Managers and factory floor workers all wear the same boiler suit while at work, so that there is no obvious distinction between "the suits" and the rest. There is no such thing as the "executive toilet" and everyone eats in the same canteen.

However, I do know for a fact that Mars is very paternalistic towards its employees. I have a friend, a former factory floor worker at Mars, who was helped to overcome his alcohol addiction by a concerned management that understood his problem. He hasn't drunk alcohol for years and now draws a good pension from Mars.

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Graham, I think we have come full circle then :

Managers and factory floor workers all wear the same boiler suit while at work, so that there is no obvious distinction between "the suits" and the rest.

If students wear a school uniform there is then no distinction between the 'haves' and the 'have nots''. If teachers are expected to dress smartly - a 'uniform' requirement - they are conforming to a 'professional' standard of dress appropriate to their work place!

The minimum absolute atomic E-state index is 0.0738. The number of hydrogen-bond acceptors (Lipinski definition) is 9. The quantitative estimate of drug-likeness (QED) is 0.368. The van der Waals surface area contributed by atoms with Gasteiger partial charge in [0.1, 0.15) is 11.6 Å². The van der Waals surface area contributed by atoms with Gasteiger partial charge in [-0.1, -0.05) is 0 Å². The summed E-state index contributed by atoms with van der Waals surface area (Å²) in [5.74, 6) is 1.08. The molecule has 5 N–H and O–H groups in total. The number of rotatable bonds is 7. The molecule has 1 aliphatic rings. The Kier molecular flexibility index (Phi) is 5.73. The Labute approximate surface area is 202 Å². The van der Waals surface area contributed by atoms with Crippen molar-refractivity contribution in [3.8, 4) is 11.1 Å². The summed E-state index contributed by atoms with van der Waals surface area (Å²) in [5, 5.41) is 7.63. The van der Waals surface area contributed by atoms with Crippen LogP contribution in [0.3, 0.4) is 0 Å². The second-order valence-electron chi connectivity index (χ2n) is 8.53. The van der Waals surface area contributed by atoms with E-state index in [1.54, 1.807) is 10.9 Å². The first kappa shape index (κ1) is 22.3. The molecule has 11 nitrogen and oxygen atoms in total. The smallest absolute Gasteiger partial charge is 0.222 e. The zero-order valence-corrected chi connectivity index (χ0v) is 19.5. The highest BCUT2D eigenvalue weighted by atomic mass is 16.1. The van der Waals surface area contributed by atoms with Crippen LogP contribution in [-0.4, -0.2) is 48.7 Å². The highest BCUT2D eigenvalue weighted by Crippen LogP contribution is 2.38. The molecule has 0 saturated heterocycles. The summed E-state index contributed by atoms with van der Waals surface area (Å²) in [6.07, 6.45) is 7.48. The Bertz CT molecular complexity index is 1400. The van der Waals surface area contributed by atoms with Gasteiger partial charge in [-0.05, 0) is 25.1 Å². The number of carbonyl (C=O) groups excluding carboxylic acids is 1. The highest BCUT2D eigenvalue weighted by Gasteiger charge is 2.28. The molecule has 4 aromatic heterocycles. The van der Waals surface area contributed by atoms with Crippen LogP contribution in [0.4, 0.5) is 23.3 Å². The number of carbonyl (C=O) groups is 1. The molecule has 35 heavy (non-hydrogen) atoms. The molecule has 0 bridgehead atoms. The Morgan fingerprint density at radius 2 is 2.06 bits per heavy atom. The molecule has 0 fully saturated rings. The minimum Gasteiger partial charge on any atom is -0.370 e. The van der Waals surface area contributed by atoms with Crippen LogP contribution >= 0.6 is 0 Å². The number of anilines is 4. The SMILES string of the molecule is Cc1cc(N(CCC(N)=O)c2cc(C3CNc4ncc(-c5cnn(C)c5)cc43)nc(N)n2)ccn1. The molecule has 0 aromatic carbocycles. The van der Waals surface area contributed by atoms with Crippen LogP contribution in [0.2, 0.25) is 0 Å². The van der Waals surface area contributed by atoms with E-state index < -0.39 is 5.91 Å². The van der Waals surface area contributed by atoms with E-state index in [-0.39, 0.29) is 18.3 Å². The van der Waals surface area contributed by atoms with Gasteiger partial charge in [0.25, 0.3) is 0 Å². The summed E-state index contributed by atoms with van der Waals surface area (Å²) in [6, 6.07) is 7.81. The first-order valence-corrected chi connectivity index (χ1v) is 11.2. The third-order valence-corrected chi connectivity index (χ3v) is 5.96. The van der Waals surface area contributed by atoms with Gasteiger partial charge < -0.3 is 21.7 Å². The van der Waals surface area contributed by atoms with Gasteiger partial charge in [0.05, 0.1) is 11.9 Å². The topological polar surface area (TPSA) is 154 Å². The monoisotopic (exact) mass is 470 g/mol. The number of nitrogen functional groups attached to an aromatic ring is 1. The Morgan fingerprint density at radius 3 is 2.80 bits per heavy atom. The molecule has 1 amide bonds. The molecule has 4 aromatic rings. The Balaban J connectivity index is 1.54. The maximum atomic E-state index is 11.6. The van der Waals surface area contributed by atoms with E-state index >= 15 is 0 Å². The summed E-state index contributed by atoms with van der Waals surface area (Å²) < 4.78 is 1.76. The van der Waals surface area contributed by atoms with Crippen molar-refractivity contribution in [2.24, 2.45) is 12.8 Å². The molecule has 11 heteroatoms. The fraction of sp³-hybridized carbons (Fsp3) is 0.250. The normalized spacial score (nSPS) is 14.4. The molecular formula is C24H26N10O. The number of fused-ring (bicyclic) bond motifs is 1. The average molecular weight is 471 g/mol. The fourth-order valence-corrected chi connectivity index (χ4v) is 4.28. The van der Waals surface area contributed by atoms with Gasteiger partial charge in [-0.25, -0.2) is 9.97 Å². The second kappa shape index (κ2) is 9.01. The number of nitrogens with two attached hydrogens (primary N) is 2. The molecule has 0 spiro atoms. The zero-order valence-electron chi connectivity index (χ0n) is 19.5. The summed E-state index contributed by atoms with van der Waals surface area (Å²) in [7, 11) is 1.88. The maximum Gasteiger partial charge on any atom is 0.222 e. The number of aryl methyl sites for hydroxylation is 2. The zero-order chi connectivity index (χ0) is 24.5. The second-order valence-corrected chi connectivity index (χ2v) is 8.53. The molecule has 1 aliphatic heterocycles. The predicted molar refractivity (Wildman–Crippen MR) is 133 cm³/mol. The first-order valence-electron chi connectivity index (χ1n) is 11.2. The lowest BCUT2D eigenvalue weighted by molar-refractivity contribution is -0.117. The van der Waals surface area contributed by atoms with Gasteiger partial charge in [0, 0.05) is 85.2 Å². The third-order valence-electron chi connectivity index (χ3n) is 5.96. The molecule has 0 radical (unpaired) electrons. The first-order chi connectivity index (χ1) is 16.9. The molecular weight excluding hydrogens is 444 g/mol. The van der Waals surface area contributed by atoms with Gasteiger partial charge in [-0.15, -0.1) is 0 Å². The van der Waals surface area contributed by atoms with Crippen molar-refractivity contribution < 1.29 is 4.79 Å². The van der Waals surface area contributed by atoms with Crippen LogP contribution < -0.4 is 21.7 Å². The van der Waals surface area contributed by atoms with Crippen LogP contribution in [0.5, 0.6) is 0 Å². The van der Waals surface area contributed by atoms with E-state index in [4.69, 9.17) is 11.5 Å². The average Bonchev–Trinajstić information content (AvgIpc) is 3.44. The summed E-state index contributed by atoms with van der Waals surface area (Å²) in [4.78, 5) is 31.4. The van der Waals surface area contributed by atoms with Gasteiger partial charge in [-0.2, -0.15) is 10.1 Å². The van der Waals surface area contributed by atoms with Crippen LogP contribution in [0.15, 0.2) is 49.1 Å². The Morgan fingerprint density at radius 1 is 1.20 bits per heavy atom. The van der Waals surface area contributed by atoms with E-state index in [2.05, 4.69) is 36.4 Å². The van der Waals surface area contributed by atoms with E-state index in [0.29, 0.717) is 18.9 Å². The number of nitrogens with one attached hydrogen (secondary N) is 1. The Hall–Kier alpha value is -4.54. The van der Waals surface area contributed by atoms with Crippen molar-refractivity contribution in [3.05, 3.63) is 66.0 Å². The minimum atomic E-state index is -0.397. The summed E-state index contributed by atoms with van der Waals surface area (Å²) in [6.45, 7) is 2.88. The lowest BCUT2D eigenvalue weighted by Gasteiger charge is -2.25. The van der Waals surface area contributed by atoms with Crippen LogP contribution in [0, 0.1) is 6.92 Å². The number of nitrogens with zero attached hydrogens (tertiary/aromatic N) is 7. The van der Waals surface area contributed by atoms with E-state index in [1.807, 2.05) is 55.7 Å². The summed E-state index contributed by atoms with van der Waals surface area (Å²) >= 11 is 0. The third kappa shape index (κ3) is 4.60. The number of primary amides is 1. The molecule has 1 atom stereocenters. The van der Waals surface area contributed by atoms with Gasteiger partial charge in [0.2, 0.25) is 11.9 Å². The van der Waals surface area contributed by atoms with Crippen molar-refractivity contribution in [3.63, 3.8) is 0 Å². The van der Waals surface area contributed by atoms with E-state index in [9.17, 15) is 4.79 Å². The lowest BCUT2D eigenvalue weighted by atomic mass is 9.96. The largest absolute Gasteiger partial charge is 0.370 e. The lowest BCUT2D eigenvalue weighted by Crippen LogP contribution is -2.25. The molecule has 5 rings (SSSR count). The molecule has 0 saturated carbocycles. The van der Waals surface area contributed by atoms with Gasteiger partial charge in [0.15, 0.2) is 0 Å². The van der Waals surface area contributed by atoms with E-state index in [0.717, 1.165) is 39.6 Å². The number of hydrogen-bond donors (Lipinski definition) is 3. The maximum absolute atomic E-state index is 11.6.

The 'paternalistic' attitude you mention is not dissimilar to the attitude of schools towards their students- the pastoral systems and provisions required of schools have grown enormously over the years I have been involved in education! 'Schools should do more and take more responsibility' for almost all of society's problems it would seem. That, however, is another debate! ;)

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I have attended three of these graduation ceremonies now (treble swank) although of course I did not attend my own ;)